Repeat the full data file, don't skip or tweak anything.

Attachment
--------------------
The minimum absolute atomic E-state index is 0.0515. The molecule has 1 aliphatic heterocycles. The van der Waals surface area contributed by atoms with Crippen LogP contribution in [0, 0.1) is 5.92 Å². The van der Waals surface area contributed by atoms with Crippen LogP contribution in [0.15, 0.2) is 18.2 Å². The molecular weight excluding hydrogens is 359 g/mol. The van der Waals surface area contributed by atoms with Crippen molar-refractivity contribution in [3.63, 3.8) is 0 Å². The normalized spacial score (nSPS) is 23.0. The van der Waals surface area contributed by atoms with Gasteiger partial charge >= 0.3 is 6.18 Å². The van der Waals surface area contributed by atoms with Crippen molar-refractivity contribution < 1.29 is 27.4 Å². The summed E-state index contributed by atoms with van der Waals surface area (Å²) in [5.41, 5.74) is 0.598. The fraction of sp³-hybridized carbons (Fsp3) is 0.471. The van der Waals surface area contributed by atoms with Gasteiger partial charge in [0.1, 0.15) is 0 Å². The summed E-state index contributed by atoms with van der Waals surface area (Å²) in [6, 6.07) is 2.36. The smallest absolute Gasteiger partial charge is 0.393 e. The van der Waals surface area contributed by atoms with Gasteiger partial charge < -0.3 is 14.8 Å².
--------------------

The minimum absolute atomic E-state index is 0.0515. The molecule has 1 aliphatic heterocycles. The van der Waals surface area contributed by atoms with Crippen LogP contribution in [0, 0.1) is 5.92 Å². The van der Waals surface area contributed by atoms with Crippen LogP contribution in [0.15, 0.2) is 18.2 Å². The molecular weight excluding hydrogens is 359 g/mol. The van der Waals surface area contributed by atoms with Crippen molar-refractivity contribution in [3.63, 3.8) is 0 Å². The normalized spacial score (nSPS) is 23.0. The van der Waals surface area contributed by atoms with Gasteiger partial charge >= 0.3 is 6.18 Å². The van der Waals surface area contributed by atoms with Crippen molar-refractivity contribution < 1.29 is 27.4 Å². The summed E-state index contributed by atoms with van der Waals surface area (Å²) in [5.41, 5.74) is 0.598. The fraction of sp³-hybridized carbons (Fsp3) is 0.471. The van der Waals surface area contributed by atoms with Gasteiger partial charge in [0.1, 0.15) is 0 Å². The summed E-state index contributed by atoms with van der Waals surface area (Å²) in [6, 6.07) is 2.36. The smallest absolute Gasteiger partial charge is 0.393 e. The van der Waals surface area contributed by atoms with Gasteiger partial charge < -0.3 is 14.8 Å².